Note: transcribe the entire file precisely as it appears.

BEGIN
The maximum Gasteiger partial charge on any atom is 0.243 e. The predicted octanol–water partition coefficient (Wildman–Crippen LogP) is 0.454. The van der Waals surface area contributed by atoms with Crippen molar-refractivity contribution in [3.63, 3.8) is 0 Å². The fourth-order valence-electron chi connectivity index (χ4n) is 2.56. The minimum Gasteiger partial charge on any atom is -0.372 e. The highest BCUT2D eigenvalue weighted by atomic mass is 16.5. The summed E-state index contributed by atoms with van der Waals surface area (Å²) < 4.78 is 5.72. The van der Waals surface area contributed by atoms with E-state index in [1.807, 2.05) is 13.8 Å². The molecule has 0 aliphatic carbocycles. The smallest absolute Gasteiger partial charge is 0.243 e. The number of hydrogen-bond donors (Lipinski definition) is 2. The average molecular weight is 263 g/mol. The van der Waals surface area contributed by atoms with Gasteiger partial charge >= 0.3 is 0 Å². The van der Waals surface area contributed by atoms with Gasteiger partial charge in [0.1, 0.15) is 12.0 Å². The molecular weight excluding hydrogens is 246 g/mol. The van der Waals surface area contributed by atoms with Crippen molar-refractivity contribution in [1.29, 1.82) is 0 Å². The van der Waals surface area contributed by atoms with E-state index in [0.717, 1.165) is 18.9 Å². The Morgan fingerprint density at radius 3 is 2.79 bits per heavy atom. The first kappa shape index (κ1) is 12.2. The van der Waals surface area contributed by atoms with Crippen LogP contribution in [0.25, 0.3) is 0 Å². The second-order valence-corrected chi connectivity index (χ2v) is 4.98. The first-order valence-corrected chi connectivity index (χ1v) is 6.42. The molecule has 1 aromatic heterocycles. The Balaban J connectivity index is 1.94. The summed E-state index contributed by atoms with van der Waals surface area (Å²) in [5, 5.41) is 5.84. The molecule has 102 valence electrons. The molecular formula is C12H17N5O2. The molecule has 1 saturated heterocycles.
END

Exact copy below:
The maximum Gasteiger partial charge on any atom is 0.243 e. The predicted octanol–water partition coefficient (Wildman–Crippen LogP) is 0.454. The van der Waals surface area contributed by atoms with Crippen molar-refractivity contribution in [3.63, 3.8) is 0 Å². The fourth-order valence-electron chi connectivity index (χ4n) is 2.56. The minimum Gasteiger partial charge on any atom is -0.372 e. The highest BCUT2D eigenvalue weighted by atomic mass is 16.5. The summed E-state index contributed by atoms with van der Waals surface area (Å²) < 4.78 is 5.72. The van der Waals surface area contributed by atoms with E-state index in [1.807, 2.05) is 13.8 Å². The molecule has 0 aliphatic carbocycles. The smallest absolute Gasteiger partial charge is 0.243 e. The number of hydrogen-bond donors (Lipinski definition) is 2. The average molecular weight is 263 g/mol. The van der Waals surface area contributed by atoms with Gasteiger partial charge >= 0.3 is 0 Å². The van der Waals surface area contributed by atoms with Gasteiger partial charge in [0.1, 0.15) is 12.0 Å². The molecular weight excluding hydrogens is 246 g/mol. The van der Waals surface area contributed by atoms with Crippen molar-refractivity contribution in [1.29, 1.82) is 0 Å². The van der Waals surface area contributed by atoms with E-state index in [0.717, 1.165) is 18.9 Å². The Morgan fingerprint density at radius 3 is 2.79 bits per heavy atom. The first kappa shape index (κ1) is 12.2. The van der Waals surface area contributed by atoms with Crippen LogP contribution in [0.25, 0.3) is 0 Å². The second-order valence-corrected chi connectivity index (χ2v) is 4.98. The first-order valence-corrected chi connectivity index (χ1v) is 6.42. The molecule has 1 aromatic heterocycles. The Balaban J connectivity index is 1.94. The summed E-state index contributed by atoms with van der Waals surface area (Å²) in [5, 5.41) is 5.84. The molecule has 102 valence electrons. The molecular formula is C12H17N5O2. The molecule has 1 saturated heterocycles.